Algeria’s annual 5 July army day promotions are followed on 22 July each year by ‘La fête de la police algérienne’, which celebrates the founding of the Direction Générale de la Sûreté Nationale (DGSN) on 22 July 1962. This year, however, the police promotions attracted unwanted attention because of the extraordinary and very surprising promotion of Mohamed Noui Sifi to Controller General which is the highest rank in the national police force.
Sifi’s promotion, which was arranged and conducted by the director of the DGSN, Khelifa Ounissi, raised many eyebrows, because of his record of corruption and was greeted with anger in many of the police stations in and around Algiers.
Sifi headed the DGSN’s general administration from 2011 until September 2019 when he was promoted to head the organisation’s Police aux Frontières et de l’Immigration (PAF). As head of the DGSN’s general administration Sifi served directly under General Abdelghani Hamel, until the latter’s dismissal in 2018 and subsequent imprisonment on numerous corruption charges. He also managed the police force’s huge annual budget which is estimated at more than US$50 million for equipment and more than US$2 billion for salaries and operations.
For reasons which have never been explained satisfactorily, Sifi was neither summoned nor charged at Hamel’s two court trials. He even remained in post after his former boss’s sentencing and imprisonment. The fact that he was not indicted is surprising because he oversaw the diversion of funds for the building and refurbishment of Hamel’s personal residence in Algiers. He also served the interests of the Hamel family in several illicit financial operations.
In addition to aiding and abetting Hamel’s embezzlement of police funds, Sifi assisted his cousin Naziha Azouzi in winning a number of state contracts. Azouzi’s business made special medical equipment for ambulances. Sifi enabled her to win contracts equipping the DGSN ambulances.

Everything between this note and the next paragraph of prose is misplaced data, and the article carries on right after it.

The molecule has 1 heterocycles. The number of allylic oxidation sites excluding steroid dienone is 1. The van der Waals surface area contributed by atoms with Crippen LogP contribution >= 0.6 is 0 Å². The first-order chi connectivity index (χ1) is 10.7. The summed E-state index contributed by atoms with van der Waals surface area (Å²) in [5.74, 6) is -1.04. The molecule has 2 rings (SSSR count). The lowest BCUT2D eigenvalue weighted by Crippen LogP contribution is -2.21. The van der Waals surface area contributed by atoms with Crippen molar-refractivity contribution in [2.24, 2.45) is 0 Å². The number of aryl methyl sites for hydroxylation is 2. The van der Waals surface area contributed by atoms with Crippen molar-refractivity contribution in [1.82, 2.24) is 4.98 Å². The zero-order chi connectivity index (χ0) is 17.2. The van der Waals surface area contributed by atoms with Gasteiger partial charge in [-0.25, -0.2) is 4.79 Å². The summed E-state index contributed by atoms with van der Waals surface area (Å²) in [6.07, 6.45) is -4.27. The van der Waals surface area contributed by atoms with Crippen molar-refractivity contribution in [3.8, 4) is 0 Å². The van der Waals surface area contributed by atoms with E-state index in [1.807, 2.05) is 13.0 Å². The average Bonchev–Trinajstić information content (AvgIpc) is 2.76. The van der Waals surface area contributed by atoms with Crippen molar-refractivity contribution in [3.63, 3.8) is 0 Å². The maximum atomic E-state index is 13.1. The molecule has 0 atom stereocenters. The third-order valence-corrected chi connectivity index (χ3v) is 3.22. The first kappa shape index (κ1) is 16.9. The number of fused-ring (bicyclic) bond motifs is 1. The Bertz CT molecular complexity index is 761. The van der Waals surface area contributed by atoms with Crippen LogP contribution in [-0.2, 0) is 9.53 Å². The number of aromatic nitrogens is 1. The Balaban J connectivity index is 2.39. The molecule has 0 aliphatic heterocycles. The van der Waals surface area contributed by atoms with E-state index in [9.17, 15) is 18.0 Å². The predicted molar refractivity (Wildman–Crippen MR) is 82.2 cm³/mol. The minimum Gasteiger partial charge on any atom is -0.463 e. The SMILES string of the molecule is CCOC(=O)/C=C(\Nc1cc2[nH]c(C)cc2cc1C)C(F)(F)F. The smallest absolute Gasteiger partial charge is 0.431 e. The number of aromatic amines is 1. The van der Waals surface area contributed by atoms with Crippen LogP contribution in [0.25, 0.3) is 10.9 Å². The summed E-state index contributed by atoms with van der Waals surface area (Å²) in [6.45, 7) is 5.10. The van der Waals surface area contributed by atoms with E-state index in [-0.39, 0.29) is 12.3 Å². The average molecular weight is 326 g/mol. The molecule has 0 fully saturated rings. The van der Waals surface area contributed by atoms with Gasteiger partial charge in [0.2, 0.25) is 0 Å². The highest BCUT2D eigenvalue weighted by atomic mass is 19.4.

Flushed with this easy success, Azouzi separated from her business partner in 2015 and set up on her own. She thrived. However, her former partner, aggrieved by tis development, complained to one of his friends, Mohamed Benamara, who happened to be a police commissioner. When Benamara began an investigation into Azouzi’s business, she immediately alerted Sifi, who used his influence to have Benamara suspended and prosecuted for abuse of office and of power.
Sifi’s seemingly glittering career and meteoric rise within the highest levels of the political-military elite was no doubt helped by the fact that his brother, Mokdad Sifi, had served as prime minister during the troublesome 1990s.
Not so fortunate, however, was Khelifa Ounissi, whose career in the police had paralleled that of Abdelghani Hamel. Indeed, the two men’s families were on such friendly terms that their sons went into business together. However, after a family dispute between the sons, Hamel insisted that Ounissi not only retire from the police, but move to Djelfa, on the edge of the Sahara.
However, in 2019, following Hamel’s demise, Ounissi, after seven years in Djelfa, was brought out of retirement by interim President Abdelkader Bensalah and appointed as director-general of the DGSN.
During Ounissi’s seven years in the wilderness, it had been his old friend and colleague, Mohamed Noui Sifi, who had watched his back and provided him with unwavering support and favours. As a gesture of gratitude, Ounissi, now head of the DGSN, promoted Sifi to its highest rank.
The story of Ounissi and Sifi would almost certainly not have been known to many Algerians and even fewer in the outside world if it had not been headlined by Algérie Part, which asked how the country’s top authorities, notably President Abdelmadjid Tebboune, could commend such an unjustified promotion and allow Sifi to enjoy such impunity.
Algérie Part’s answer was not what the Tebboune regime likes to hear. It wrote: ‘Neither the Hirak, nor the country’s high authorities, have been able to overcome the patronage, nepotism and cronyism that has brought the country to ruin. These evils, specific to the Algerian regime, are what allow people like Mohamed Noui Sifi to be promoted, despite everything, [to the position of] Controller General of the Algerian National Police! Poor Algeria …’